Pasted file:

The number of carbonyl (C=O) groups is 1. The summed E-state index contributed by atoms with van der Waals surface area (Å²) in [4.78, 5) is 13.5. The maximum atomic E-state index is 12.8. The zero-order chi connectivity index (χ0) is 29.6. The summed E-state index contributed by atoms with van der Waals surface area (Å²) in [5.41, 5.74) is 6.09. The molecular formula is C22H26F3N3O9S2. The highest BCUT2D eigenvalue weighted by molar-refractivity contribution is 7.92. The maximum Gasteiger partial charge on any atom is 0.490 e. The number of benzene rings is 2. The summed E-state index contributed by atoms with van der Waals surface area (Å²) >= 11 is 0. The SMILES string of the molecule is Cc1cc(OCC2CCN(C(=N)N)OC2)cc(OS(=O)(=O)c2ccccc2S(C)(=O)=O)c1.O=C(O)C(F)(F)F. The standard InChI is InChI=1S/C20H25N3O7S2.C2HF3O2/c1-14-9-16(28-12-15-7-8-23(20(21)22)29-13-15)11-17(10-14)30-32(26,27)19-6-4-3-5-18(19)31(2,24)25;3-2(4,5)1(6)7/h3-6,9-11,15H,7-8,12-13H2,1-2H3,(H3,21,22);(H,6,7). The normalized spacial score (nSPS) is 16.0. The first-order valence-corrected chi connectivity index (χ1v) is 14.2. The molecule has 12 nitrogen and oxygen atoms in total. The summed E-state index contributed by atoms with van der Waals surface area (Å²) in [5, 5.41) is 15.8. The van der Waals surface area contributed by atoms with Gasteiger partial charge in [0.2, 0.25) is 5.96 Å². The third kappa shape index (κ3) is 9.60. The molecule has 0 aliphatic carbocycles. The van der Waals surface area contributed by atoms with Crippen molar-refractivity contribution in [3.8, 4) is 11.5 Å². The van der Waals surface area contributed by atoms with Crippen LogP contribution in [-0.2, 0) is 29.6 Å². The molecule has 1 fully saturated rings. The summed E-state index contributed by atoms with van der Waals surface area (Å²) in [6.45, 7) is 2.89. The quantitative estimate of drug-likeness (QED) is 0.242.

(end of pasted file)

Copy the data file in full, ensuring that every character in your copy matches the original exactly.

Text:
The number of carbonyl (C=O) groups is 1. The summed E-state index contributed by atoms with van der Waals surface area (Å²) in [4.78, 5) is 13.5. The maximum atomic E-state index is 12.8. The zero-order chi connectivity index (χ0) is 29.6. The summed E-state index contributed by atoms with van der Waals surface area (Å²) in [5.41, 5.74) is 6.09. The molecular formula is C22H26F3N3O9S2. The highest BCUT2D eigenvalue weighted by molar-refractivity contribution is 7.92. The maximum Gasteiger partial charge on any atom is 0.490 e. The number of benzene rings is 2. The summed E-state index contributed by atoms with van der Waals surface area (Å²) >= 11 is 0. The SMILES string of the molecule is Cc1cc(OCC2CCN(C(=N)N)OC2)cc(OS(=O)(=O)c2ccccc2S(C)(=O)=O)c1.O=C(O)C(F)(F)F. The standard InChI is InChI=1S/C20H25N3O7S2.C2HF3O2/c1-14-9-16(28-12-15-7-8-23(20(21)22)29-13-15)11-17(10-14)30-32(26,27)19-6-4-3-5-18(19)31(2,24)25;3-2(4,5)1(6)7/h3-6,9-11,15H,7-8,12-13H2,1-2H3,(H3,21,22);(H,6,7). The normalized spacial score (nSPS) is 16.0. The first-order valence-corrected chi connectivity index (χ1v) is 14.2. The molecule has 12 nitrogen and oxygen atoms in total. The summed E-state index contributed by atoms with van der Waals surface area (Å²) in [5, 5.41) is 15.8. The van der Waals surface area contributed by atoms with Gasteiger partial charge in [0.2, 0.25) is 5.96 Å². The third kappa shape index (κ3) is 9.60. The molecule has 0 aliphatic carbocycles. The van der Waals surface area contributed by atoms with Crippen molar-refractivity contribution in [3.8, 4) is 11.5 Å². The van der Waals surface area contributed by atoms with Crippen LogP contribution in [-0.2, 0) is 29.6 Å². The molecule has 1 fully saturated rings. The summed E-state index contributed by atoms with van der Waals surface area (Å²) in [6.45, 7) is 2.89. The quantitative estimate of drug-likeness (QED) is 0.242.